44. Self Determination: It is impossible for one person to dictate to another how to live their life, it is arrogance founded upon ignorance to assume one person or small group of people can dictate to an entire Nation how to do so. We must have the freedom to determine for ourselves how to live our lives, even when those choices are poorly made. Saving us from ourselves is not the purpose of government, nor is it the purpose of government to fix what is broken. Government must not impose edict for choice, security for freedom, benevolence for liberty.

45. Social Security: Arguably the first betrayal of our founding ideals. FDR blackmailed the Supreme Court and one of the first out of the blocks efforts was government providing for the welfare of individuals. Never meant to be a 'savings account' for individuals, it was a way for government to access the income of individuals to distribute it to others. Unfortunately we let it stand for so long that millions have come to rely on it. We need to begin now to phase it out over the next generations. It is already the largest part of the Federal Government and it is not going to shrink until the entire program is restricted and eventually dismantled. There are alternatives available today that were not 80 years ago, we need to look at them.

46. Solar Energy: More energy comes out of the Sun in a second than humanity has produced/consumed in its history. Converting it into usable energy for our engines and devices has been the goal for many efforts. And no matter the efficiency of our devices, they reside deep within the protective layers of magnetic fields and atmospheric blankets. If we could gather the Sun's energy in space and 'pipe' it down for use, we could eliminate a significant portion of our energy creation activities. Solar satellites could provide energy at a fraction of the cost of current systems.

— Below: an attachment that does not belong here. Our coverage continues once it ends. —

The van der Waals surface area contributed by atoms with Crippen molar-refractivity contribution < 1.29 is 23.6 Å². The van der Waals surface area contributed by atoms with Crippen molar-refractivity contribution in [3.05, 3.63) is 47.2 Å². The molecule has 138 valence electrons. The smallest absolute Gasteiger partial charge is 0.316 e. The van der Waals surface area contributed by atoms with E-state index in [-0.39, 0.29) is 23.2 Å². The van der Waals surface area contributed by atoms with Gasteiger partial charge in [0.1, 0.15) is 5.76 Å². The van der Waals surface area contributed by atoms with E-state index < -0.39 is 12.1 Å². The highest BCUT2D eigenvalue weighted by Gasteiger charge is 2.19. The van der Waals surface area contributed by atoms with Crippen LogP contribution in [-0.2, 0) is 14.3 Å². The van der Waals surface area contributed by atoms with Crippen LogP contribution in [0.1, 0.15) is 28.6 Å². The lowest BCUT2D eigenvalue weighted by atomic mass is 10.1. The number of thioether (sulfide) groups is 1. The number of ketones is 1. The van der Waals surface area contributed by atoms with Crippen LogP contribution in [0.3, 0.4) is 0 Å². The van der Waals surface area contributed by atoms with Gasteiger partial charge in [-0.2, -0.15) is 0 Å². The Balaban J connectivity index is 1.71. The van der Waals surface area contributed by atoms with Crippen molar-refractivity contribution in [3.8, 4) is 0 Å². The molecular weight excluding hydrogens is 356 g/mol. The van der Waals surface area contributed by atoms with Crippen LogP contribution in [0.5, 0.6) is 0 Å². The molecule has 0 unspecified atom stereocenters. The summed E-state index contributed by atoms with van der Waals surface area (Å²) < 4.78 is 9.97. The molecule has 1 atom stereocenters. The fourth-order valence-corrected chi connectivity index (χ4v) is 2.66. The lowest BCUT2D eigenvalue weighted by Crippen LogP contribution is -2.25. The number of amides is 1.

47. Sovereignty: The freedom to live, to prosper, to seek our own happiness are the foundations of our rights and our ability to assert them. The individual is sovereign, we confer authority upon government to act on our behalf and it is that authority expressed in our National Sovereignty.

48. Sustainability: Whether we speak of individual, national or societal sustainability we speak of the ability to survive. Many of our resources are limited and need to be managed for long term use. However, too many people equate sustainability to a single component of our economic life: energy. The argument that we have only 4% of the population but use 24% of energy is comparing apples to cotton. The United States produces almost 25% of the planet's GDP, it does so with less than 24% of the energy used. That productivity builds our standard or living. Sustaining our society is more than just providing energy, it is about providing food, innovation and a future.